It was Father’s Day Weekend. Not being a father, but having had one once, that means this weekend event brings out the lots of moms and kids too. “Let pop has his fun” I guess.
It helps to keep your eyes on the road … and to be able to reach the steering wheel (David Farrington photo)
Because we’re in the midst of preparing for Mid-Ohio, and trying to take care of house related things during Wisconsin’s short Construction Season, this post is going to be [mercifully] short. You only want to look at pictures and video anyway, right?
Blackhawk has a grass airstrip. Interesting stuff
There were five Volvos in the Swedish Pavilion – Jeff Babcock (122-#122), Joe Brabender (123-#123), Rich Kardos (142-#79), Ray Friewald (1800-#93) and me. Plus, Todd Jongen (142-#142) was paddocked off in the hinterlands with a BMW buddy. Great representation for a small race venue. Then we had a couple of our Saab friends next door – Mark School and Dennis
It made for a great weekend with friends.
Friday evening fish fry at Pearl Lake (aka the Old Sand Quarry)
We ran the 4.88 differential for the first time. Also tried out some 14” Street TD tires that remain legal for our car. Together, I felt like I might be able to break the rears loose in all but 5th gear. Talk about pulling hard out of the corners on this short, 1.9 mile course!
Blackhawk Farms Raceway, South Beloit, IL.
The weekend was a resounding success. I broke previous best lap time records on three separate occasions. The only minor issue was again the data acquisition system. We’ll just say we experienced some human and technological miscommunication. I.e. humans screwed up. But it is only an irritant and does not cause the car to run poorly.
How many dumb phones does it take to figure out the weather?
Friday was beautiful, Saturday morning was rainy, Saturday afternoon was good and Sunday gorgeous. We did not run in the rain since it was only practice. Absent Crew Chief Buettner Race Coordinator Joy Perry and Race Engineer Farrington were not excited to get down into the mud and put rain tires on. Not that they wouldn’t have, mind you. But I was in the preservation mode, for both car and relationships. Especially those that are legally binding. But we did the Sprint Race on Saturday afternoon.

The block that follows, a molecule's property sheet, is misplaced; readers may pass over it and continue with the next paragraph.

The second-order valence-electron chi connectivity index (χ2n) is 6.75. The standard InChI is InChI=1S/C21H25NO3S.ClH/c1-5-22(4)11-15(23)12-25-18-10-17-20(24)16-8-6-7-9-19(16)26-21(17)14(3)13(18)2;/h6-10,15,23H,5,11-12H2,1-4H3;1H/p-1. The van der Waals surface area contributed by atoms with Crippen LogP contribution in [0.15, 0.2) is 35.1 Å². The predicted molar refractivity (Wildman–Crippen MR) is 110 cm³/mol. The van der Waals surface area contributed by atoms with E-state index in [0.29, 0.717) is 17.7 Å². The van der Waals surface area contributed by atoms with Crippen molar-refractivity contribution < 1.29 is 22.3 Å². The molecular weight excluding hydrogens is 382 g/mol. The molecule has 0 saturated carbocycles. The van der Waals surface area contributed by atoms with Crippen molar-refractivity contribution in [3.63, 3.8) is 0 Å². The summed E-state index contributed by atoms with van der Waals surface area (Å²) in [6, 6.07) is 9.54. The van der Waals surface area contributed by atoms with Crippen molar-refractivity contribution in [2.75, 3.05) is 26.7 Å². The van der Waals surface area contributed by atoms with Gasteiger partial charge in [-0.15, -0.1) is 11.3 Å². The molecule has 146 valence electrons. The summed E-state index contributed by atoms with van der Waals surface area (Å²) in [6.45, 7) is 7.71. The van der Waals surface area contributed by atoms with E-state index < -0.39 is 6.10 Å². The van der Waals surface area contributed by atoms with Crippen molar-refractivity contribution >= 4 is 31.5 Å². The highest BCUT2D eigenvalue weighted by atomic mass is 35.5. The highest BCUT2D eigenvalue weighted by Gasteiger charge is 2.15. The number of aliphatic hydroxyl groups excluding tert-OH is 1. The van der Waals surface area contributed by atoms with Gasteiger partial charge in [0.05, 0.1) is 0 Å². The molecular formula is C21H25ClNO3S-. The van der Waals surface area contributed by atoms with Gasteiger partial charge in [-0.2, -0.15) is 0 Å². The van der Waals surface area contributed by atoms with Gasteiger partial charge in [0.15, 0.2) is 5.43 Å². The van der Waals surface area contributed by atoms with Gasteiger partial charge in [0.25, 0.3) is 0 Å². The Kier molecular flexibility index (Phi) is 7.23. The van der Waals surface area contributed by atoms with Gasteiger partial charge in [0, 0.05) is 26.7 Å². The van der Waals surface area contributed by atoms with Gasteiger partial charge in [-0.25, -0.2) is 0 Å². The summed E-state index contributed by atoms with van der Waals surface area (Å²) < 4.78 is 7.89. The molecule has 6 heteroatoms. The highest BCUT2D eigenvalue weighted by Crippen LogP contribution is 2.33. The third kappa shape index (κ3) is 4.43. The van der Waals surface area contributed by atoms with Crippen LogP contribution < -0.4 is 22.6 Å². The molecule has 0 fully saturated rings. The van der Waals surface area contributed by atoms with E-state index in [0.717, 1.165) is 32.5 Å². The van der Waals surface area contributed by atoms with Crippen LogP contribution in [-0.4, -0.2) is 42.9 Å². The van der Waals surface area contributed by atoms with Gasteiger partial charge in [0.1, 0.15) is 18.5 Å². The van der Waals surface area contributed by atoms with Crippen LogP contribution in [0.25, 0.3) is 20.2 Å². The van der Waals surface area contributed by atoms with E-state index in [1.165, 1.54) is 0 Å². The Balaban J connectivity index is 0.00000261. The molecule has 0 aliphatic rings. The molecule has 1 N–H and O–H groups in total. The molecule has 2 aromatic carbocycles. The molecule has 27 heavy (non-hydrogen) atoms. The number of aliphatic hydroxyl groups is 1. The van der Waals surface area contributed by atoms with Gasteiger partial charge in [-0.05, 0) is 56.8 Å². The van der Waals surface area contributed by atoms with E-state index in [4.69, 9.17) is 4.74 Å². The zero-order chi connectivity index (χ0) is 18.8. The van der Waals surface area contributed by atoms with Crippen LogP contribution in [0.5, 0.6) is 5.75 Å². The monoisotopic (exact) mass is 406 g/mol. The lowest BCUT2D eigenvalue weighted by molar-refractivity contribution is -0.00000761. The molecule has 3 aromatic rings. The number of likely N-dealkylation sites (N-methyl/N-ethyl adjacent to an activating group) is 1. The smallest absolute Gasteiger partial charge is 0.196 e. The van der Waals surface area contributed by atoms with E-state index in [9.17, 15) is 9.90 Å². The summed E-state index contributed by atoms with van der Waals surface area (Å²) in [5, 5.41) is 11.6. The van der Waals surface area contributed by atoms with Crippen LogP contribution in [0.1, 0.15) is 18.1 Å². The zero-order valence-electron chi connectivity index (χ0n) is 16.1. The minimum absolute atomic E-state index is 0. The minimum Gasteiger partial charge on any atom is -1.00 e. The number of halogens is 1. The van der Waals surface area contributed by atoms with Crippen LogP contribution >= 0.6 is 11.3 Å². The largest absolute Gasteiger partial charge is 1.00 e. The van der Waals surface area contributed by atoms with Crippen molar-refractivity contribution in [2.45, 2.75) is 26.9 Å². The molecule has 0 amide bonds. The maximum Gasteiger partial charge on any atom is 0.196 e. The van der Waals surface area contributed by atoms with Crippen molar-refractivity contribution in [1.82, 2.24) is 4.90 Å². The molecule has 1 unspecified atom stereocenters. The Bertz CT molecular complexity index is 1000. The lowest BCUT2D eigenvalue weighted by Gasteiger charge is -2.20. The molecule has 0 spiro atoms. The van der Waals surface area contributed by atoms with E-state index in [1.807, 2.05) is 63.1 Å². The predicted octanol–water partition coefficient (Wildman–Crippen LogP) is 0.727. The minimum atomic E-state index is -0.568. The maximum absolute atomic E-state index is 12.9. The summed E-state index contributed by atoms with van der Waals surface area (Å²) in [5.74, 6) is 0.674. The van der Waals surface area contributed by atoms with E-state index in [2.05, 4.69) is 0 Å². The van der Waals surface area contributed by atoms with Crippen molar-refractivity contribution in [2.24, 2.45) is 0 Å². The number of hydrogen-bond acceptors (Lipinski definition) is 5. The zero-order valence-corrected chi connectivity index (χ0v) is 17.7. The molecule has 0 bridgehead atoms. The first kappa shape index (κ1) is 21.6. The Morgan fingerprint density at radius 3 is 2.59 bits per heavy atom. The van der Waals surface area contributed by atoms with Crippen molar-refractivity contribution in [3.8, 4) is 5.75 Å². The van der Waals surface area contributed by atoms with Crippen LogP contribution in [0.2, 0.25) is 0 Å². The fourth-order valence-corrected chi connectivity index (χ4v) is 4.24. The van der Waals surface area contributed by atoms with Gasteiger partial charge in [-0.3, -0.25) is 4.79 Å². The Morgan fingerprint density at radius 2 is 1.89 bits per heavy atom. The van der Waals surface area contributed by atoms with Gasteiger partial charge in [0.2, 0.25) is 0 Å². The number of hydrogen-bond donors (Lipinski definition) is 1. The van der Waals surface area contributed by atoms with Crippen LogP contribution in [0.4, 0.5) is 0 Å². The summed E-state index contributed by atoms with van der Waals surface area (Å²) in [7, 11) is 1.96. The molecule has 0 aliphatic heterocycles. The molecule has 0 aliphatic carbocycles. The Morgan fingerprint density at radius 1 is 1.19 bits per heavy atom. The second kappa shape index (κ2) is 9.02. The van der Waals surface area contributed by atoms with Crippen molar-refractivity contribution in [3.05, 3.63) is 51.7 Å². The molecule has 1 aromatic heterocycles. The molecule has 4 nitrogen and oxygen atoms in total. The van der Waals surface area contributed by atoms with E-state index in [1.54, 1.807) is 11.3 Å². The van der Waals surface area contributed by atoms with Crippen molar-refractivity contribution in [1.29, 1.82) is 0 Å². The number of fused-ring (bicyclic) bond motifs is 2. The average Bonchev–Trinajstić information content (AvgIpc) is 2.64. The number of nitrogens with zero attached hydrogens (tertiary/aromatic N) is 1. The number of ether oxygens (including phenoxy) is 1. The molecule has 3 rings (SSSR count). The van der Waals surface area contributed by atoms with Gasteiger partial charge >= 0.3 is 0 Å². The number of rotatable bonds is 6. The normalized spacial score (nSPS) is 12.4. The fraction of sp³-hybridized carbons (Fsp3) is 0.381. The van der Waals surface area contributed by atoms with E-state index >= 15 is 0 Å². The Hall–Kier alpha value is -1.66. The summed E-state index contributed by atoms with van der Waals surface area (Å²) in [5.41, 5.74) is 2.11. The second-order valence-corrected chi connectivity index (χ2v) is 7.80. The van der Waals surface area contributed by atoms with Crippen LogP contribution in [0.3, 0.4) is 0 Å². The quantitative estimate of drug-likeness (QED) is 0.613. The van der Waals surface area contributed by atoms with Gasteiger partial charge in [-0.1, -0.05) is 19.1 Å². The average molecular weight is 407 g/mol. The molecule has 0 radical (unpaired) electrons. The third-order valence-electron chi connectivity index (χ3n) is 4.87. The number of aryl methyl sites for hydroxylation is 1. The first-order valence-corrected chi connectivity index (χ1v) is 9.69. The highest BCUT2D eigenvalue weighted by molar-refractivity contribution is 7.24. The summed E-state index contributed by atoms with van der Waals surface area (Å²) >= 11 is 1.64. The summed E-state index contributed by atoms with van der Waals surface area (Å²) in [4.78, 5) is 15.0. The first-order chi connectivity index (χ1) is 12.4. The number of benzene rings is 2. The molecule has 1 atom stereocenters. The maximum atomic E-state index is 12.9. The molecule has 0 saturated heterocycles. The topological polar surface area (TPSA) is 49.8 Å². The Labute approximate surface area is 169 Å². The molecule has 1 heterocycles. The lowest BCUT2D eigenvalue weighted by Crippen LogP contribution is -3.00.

One of the really nice Pre-War cars
Sometimes the rigs are as interesting as the race cars
On Sunday we did our first ever handicap race, the Dad’s Day Scramble. Here, the slowest cars start up front and faster cars are released at intervals determined by qualifying time the afternoon previous. Theoretically, everyone could win because the results are based upon overall time. And it means lots of fun passing. There were two great Group 1 Pre-War cars with good drivers whose heads sat on swivels.
Post race, Farrington pointed out to me that had we been a bit more consistent on lap times, I would have won the whole shootin’ match. As it was I found myself testing the agricultural terrain coming out of Turn 1 late in this 14 lap race and Dawn Fisher, who had been bothering me with her pink Lotus 7, slid by me.
The Feature Race on Sunday afternoon turned into a great duel between the Old Volvo Master Ray Friewald and the Young Upstart Jim Perry. Please note that this has nothing to do with chronological age all to do with experience. Ray’s Blackhawk laps number in the thousands, and Jim is approaching the hundreds. Plus the Old Master happens to be a Lead Instructor.
Based upon Ray’s caginess in Qualifying (and my lack of recognition that there is no yellow flag on the “warm-up lap,” we joked all weekend about who would let whom go by. Going into Turn 1 of the start I was on the inside, having position, but Ray was Ray and by Turn 3 I was looking at his Last Open Road sticker. By the time 1.5 laps of the 12 lap race was completed I had decided to hang with him and see if I could out-power him on the front straight on the last lap. My plan was OK, but sometimes things happen. Watch the video.
Well guys and gals, time for the old cowboy to be hittin’ the trail to the shop. See you after Mid-Ohio!
Spring Vintage Weekend 2013 at Road America, Sanctioned by SVRA
SVRA’s Operations Trailer sports a familiar shape
Sha-zam! Jim Nabors could not have said it better than I felt crossing the finish line in the Sunday race of SVRA’s Spring Vintage Weekend at Road America. Finally, the car that Duane Matejka’s built was back on top again!
Pre-race changes tuned out to be helpful. Our new digital EGT gauge allowed us to see and monitor individual cylinder performance. Connected to the data acquisition system we are now able see how each cylinder is performing under all racing situations. We can now jet the Weber carbs with a greater degree of confidence that we are maximizing performance without running the risk of leaning out too much.
A digital EGT gauge (right) that reads 4 channels replaces the 2 old analog units (left)
The only other Volvo of the weekend was our veteran buddy Ray Friewald in his #93 P1800…
… so we got to be under the Big Canopy …
..that sported Ray’s own advertising, along with our own.